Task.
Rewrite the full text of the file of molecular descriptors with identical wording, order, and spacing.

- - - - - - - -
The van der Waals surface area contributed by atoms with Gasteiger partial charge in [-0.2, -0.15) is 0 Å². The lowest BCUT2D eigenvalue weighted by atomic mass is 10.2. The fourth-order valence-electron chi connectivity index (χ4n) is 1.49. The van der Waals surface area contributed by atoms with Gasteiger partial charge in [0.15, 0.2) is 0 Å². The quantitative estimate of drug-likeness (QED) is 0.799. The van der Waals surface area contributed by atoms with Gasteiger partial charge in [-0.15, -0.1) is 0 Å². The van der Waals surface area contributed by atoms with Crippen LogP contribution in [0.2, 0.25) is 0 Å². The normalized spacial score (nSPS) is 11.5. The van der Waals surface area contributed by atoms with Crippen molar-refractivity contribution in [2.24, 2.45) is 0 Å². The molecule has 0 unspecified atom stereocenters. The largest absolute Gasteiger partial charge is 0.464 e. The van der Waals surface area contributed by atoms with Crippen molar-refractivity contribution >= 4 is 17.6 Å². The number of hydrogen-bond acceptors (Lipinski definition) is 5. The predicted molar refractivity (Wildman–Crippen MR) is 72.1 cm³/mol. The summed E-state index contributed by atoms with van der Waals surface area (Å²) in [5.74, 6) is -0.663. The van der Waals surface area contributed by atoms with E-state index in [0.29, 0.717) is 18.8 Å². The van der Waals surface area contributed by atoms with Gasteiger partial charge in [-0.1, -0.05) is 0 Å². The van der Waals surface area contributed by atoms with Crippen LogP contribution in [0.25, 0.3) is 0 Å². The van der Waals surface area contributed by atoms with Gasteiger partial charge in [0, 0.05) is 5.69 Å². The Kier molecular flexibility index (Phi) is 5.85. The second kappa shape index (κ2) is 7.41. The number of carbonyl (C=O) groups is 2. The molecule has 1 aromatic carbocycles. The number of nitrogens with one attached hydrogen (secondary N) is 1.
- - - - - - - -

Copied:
The van der Waals surface area contributed by atoms with Gasteiger partial charge in [-0.2, -0.15) is 0 Å². The lowest BCUT2D eigenvalue weighted by atomic mass is 10.2. The fourth-order valence-electron chi connectivity index (χ4n) is 1.49. The van der Waals surface area contributed by atoms with Gasteiger partial charge in [0.15, 0.2) is 0 Å². The quantitative estimate of drug-likeness (QED) is 0.799. The van der Waals surface area contributed by atoms with Gasteiger partial charge in [-0.15, -0.1) is 0 Å². The van der Waals surface area contributed by atoms with Crippen LogP contribution in [0.2, 0.25) is 0 Å². The normalized spacial score (nSPS) is 11.5. The van der Waals surface area contributed by atoms with Crippen molar-refractivity contribution in [2.24, 2.45) is 0 Å². The molecule has 0 unspecified atom stereocenters. The largest absolute Gasteiger partial charge is 0.464 e. The van der Waals surface area contributed by atoms with Crippen molar-refractivity contribution >= 4 is 17.6 Å². The number of hydrogen-bond acceptors (Lipinski definition) is 5. The predicted molar refractivity (Wildman–Crippen MR) is 72.1 cm³/mol. The summed E-state index contributed by atoms with van der Waals surface area (Å²) in [5.74, 6) is -0.663. The van der Waals surface area contributed by atoms with E-state index in [0.29, 0.717) is 18.8 Å². The van der Waals surface area contributed by atoms with Gasteiger partial charge in [-0.1, -0.05) is 0 Å². The van der Waals surface area contributed by atoms with Crippen LogP contribution in [0.25, 0.3) is 0 Å². The van der Waals surface area contributed by atoms with Gasteiger partial charge in [0, 0.05) is 5.69 Å². The Kier molecular flexibility index (Phi) is 5.85. The second kappa shape index (κ2) is 7.41. The number of carbonyl (C=O) groups is 2. The molecule has 1 aromatic carbocycles. The number of nitrogens with one attached hydrogen (secondary N) is 1.